How we imagine

Imagine having a chilled beer on a hot afternoon. Imagine falling off a cliff. Which was more real? For me the beer was.

When you imagine something it feels like you draw on your cumulated experience of that thing. If you think about having sex or eating a mushroom omelette then you base the imagined experience on previous, actual experience. It’s like posting photos from the past into the future.

In the West lots of us experience more good things than bad things. At the extremes, there is asymmetry: if you have a really good experience, then you live to relive it. If you have the ultimate bad experience, then you aren’t there to remember it.

So our imagination is served by a larger store of good memories than bad memories.

This might help explain why we aren’t really worried about climate change. If we haven’t already experienced the tribulations of climate change, it’s hard for us to imagine them. And if we can’t imagine the bad bits of climate change, then we are not going to bother about it so much.

This might also shed light on the right-left divide on climate change. Right wing people don’t have much imagination because they are so fiercely rational. Left wing people do tend to imagine things – creative people are invariably left wing. So you could imagine that people with stronger imagination can compensate for the lack of experience of climate change and still create in their minds a compelling image of the troubles ahead. While right-wingers with weak imaginations find it hard to conjure up that internal image.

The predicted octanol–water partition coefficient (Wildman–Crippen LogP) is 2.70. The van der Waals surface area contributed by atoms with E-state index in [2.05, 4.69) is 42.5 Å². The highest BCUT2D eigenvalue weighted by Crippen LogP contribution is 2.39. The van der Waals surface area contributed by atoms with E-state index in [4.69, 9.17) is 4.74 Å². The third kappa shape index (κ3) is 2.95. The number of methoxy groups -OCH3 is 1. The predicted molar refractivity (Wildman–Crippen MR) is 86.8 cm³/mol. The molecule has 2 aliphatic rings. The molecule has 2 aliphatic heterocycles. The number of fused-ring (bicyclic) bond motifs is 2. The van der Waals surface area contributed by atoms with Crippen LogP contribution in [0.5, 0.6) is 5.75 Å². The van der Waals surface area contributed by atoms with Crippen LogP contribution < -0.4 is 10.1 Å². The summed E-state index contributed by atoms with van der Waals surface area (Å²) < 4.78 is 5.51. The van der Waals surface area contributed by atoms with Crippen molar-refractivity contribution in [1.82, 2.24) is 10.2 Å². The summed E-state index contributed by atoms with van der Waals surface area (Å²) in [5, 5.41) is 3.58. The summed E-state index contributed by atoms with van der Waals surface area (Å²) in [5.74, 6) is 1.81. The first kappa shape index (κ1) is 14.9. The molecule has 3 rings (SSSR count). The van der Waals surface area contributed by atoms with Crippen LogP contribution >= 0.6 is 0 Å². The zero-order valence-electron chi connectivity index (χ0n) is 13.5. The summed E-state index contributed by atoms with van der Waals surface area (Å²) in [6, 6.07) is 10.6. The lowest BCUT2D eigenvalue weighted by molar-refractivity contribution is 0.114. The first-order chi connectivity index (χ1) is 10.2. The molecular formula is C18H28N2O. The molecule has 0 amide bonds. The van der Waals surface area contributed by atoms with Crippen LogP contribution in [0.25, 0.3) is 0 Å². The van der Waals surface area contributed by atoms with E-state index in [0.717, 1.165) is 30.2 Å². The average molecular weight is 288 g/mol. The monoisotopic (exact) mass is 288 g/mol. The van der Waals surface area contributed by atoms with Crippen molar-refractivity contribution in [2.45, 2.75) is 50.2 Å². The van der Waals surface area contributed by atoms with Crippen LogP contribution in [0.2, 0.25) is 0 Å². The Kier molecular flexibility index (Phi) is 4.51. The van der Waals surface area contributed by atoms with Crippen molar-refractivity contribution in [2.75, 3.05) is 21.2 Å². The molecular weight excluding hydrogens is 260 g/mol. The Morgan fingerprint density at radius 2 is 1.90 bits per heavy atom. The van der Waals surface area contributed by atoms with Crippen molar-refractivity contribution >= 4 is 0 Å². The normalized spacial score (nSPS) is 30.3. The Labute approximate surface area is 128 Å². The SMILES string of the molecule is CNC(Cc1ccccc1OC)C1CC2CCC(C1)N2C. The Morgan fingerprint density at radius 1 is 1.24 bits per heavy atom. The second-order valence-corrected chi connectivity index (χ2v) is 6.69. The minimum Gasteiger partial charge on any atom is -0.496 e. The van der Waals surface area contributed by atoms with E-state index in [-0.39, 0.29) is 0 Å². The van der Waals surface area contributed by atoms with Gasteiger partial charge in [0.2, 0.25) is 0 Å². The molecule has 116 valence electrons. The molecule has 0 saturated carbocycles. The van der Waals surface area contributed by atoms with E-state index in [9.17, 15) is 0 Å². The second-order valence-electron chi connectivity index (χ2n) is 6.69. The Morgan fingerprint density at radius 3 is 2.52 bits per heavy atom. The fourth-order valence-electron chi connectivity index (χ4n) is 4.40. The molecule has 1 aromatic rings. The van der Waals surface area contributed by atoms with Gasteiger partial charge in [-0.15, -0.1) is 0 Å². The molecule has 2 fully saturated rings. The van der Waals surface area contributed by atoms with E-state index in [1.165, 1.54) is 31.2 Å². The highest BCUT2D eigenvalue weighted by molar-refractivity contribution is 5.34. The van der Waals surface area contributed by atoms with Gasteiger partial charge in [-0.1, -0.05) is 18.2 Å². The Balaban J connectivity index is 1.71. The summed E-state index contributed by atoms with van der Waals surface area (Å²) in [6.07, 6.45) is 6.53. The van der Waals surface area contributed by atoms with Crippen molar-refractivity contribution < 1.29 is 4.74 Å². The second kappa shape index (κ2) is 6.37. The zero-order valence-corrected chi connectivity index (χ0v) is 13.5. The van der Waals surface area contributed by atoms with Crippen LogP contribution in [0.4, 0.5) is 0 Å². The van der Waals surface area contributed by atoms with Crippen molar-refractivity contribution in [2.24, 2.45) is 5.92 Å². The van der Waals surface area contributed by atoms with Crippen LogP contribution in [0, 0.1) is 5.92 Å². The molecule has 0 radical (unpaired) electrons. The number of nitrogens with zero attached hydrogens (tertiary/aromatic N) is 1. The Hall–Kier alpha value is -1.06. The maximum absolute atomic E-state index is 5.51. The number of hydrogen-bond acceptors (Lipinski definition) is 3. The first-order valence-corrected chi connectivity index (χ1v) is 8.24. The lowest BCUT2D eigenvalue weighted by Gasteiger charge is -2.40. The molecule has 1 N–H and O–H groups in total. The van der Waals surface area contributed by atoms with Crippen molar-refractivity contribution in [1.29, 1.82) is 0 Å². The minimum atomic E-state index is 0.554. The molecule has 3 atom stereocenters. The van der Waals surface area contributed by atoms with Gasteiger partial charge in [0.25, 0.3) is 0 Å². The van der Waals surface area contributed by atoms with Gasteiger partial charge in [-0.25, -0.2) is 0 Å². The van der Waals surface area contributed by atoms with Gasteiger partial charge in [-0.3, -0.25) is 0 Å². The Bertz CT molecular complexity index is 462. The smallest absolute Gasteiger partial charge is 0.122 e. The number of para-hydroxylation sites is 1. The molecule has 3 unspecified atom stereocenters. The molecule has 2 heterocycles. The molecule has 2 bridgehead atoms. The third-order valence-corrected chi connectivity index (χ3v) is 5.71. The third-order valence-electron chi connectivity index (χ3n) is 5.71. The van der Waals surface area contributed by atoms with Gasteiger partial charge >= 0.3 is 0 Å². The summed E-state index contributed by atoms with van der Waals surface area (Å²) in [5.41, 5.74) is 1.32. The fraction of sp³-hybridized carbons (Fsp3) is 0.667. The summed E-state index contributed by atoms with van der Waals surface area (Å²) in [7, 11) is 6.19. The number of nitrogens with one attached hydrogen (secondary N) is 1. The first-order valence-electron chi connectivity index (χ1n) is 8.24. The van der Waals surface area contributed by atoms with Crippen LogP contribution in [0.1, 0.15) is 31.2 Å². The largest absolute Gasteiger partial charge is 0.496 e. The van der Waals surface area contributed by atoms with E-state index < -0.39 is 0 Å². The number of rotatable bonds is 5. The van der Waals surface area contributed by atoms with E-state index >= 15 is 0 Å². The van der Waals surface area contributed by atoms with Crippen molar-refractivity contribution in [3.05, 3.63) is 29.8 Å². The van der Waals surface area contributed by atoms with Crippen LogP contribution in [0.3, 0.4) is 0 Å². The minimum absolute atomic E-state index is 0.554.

This speculation might not be right, but if it is there are at least two implications.

One, to help people with weak imaginations we do need to keep on telling stories. The role of film, novels and theatre is not trivial. They can replicate imagination in the dullest minds.[1] Great art might move us more than the EU ETS. With the EUA price scraping Euro 12 that wouldn’t be hard. Did someone say “tragedy”?

The second implication is about whether we give bad news or good news. We are perhaps more persuaded by good images because we can relate them to familiar good experience. Bad images are less compelling because we have less real experience to relate them to. So perhaps the optimists are right. Showing a fun low-carbon world is more effective than showing a grim, hellish high-carbon world. As they say, carrots are better than sticks. Well, the low-carbon world will have carrots … probably lentils and lots and lots of cabbage. Plenty of beer, too. Although I don’t know how we will chill it.

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[1] At this point a cynic will say that stories are exactly that – merely stories – but cynics will eventually fizzle up in their own bile. So we should ignore them.

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